Key takeaways from “Why Health Data Interoperability is Setting EHR Vendors on FHIR:”
- Many providers feel shortchanged by EHR vendors
- A lack of interoperability is at the root of most challenges
- Information blocking is a nuisance in the healthcare community
Podcasts Related to FHIR and Interoperability
Sponsored by Sansoro Health, the 4×4 Health Podcast is focused on healthcare IT. It covers everything from how AI is changing healthcare to the benefits of adopting FHIR. As of this writing, the 24 episodes online cover important topics worth listening to, and you can listen on your way to work, at the gym, or anywhere.
Three episodes we like from 4×4 Health Podcast:
- API 101 – FHIR: A Standard API for Healthcare
- API 101 – An Introduction to APIs
- Automating Healthcare with Artificial Intelligence
This podcast from Datica, formerly Catalyze, touches on every aspect of healthcare from an innovation and technology point of view. Whether you’re looking for FHIR information or a discussion on the latest trends in transforming healthcare, this podcast is an excellent place to start your search.
Three episodes we like from Healthcare Innovators Podcast:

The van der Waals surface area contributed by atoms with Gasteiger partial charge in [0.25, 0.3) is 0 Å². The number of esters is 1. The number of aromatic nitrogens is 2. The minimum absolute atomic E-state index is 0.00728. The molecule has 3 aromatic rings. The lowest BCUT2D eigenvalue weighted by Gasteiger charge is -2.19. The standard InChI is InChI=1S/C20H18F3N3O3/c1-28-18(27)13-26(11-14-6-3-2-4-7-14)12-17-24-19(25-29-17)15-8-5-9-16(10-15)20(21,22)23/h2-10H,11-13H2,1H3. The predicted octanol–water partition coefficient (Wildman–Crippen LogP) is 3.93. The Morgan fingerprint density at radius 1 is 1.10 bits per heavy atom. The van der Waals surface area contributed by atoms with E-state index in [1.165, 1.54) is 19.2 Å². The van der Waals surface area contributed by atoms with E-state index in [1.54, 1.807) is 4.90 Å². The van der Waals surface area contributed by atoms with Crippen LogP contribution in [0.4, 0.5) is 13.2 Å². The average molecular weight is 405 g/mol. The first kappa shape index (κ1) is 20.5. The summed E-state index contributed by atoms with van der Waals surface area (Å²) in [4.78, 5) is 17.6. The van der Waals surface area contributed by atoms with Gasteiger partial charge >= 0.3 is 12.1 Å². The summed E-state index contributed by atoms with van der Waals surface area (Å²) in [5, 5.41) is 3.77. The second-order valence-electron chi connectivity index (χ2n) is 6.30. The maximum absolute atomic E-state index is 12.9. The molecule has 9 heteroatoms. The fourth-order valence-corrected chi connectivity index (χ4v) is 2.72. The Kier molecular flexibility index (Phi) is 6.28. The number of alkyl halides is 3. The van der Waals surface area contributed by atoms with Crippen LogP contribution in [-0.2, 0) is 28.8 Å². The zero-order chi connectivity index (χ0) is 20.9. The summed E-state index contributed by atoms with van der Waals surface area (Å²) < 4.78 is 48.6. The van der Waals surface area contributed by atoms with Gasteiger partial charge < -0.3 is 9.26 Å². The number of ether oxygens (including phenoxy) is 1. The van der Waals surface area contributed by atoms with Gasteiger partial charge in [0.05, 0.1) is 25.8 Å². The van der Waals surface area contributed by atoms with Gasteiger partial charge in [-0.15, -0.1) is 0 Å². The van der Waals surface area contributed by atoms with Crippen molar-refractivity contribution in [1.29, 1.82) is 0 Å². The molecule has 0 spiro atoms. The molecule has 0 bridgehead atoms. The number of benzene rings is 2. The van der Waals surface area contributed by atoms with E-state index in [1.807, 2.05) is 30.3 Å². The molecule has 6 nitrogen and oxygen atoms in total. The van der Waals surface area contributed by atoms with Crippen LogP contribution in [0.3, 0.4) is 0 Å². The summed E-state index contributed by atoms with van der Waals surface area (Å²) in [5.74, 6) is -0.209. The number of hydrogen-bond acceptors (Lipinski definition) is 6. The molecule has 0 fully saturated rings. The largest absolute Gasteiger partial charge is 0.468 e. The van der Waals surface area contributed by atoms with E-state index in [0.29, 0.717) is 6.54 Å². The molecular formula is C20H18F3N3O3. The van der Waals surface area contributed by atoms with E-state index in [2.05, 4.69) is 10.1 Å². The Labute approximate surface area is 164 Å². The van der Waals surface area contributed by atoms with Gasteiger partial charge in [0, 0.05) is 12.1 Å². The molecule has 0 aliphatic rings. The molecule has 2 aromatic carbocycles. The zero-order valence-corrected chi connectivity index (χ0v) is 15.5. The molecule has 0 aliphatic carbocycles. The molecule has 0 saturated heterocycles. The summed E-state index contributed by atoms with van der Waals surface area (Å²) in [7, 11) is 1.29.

- Charles Jaffe – Why Healthcare Should Expand its View of FHIR
- Dan Munro – Healthcare’s Technology Gamble
- Naomi Fried, Ph.D. – How Digital Health Companies Can Help Pharma Innovate Faster
The Cerner Podcast is a goldmine of healthcare technology information. The podcast is set up in short format where the participants discuss five questions and quit. That format keeps the podcast short enough that you can get in a full episode on your daily commute, but the topics get covered in depth, as well.
Three episodes we like from The Cerner Podcast:
- Health Intersections’ Grahame Grieve on FHIR Open Standards
- Cerner’s Kevin Shekleton on how Open Standards Foster Collaboration in Health IT
- UTH’s Dr. Robert Murphy on the Evolution of Applied Informatics in Health Care
The list of podcasts on this blog is short, but the podcasts come with a wealth of information about healthcare data and working with it. Episodes cover a range of topics from cloud services to managing data formats. It’s an excellent resource for anyone interested in FHIR and healthcare data technology.
Three episodes we like from Let’s Talk Integration:
- Round Table Discussion on FHIR
- Mike St. Jacques on Health Information Exchange
- Toni Skokovic on Managing Multiple Data Formats
EHR Intelligence has a limited list of podcasts, but the episode on “Putting Health IT Interoperability into Action at CommonWell” gives us an excellent overview of what it takes to make interoperability a priority and get it into play.
Key takeaways from “Putting Health IT Interoperability into Action at CommonWell:”
- Real world responses to the value of interoperability in IT
- FHIR was a critical part of the formula
- The quality of care improved almost immediately